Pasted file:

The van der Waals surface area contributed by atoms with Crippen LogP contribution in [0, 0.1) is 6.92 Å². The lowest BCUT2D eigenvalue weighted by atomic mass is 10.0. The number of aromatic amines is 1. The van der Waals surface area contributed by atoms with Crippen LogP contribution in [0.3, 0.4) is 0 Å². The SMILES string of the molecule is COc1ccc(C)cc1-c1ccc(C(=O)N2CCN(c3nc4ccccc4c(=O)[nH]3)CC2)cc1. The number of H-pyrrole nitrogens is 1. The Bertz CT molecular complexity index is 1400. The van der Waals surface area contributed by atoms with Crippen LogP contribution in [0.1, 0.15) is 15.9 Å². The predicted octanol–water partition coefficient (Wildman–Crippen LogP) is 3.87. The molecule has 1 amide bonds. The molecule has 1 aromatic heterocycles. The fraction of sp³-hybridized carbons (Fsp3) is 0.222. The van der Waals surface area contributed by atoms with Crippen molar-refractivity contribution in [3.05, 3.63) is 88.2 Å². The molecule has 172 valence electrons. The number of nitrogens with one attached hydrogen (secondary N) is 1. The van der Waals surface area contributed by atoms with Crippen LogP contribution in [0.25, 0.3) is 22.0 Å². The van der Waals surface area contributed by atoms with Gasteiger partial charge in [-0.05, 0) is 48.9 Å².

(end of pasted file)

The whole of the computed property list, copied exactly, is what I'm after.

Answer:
The van der Waals surface area contributed by atoms with Crippen LogP contribution in [0, 0.1) is 6.92 Å². The lowest BCUT2D eigenvalue weighted by atomic mass is 10.0. The number of aromatic amines is 1. The van der Waals surface area contributed by atoms with Crippen LogP contribution in [0.3, 0.4) is 0 Å². The SMILES string of the molecule is COc1ccc(C)cc1-c1ccc(C(=O)N2CCN(c3nc4ccccc4c(=O)[nH]3)CC2)cc1. The number of H-pyrrole nitrogens is 1. The Bertz CT molecular complexity index is 1400. The van der Waals surface area contributed by atoms with Crippen LogP contribution in [0.1, 0.15) is 15.9 Å². The predicted octanol–water partition coefficient (Wildman–Crippen LogP) is 3.87. The molecule has 1 amide bonds. The molecule has 1 aromatic heterocycles. The fraction of sp³-hybridized carbons (Fsp3) is 0.222. The van der Waals surface area contributed by atoms with Crippen molar-refractivity contribution in [3.05, 3.63) is 88.2 Å². The molecule has 172 valence electrons. The number of nitrogens with one attached hydrogen (secondary N) is 1. The van der Waals surface area contributed by atoms with Crippen LogP contribution in [0.25, 0.3) is 22.0 Å². The van der Waals surface area contributed by atoms with Gasteiger partial charge in [-0.05, 0) is 48.9 Å².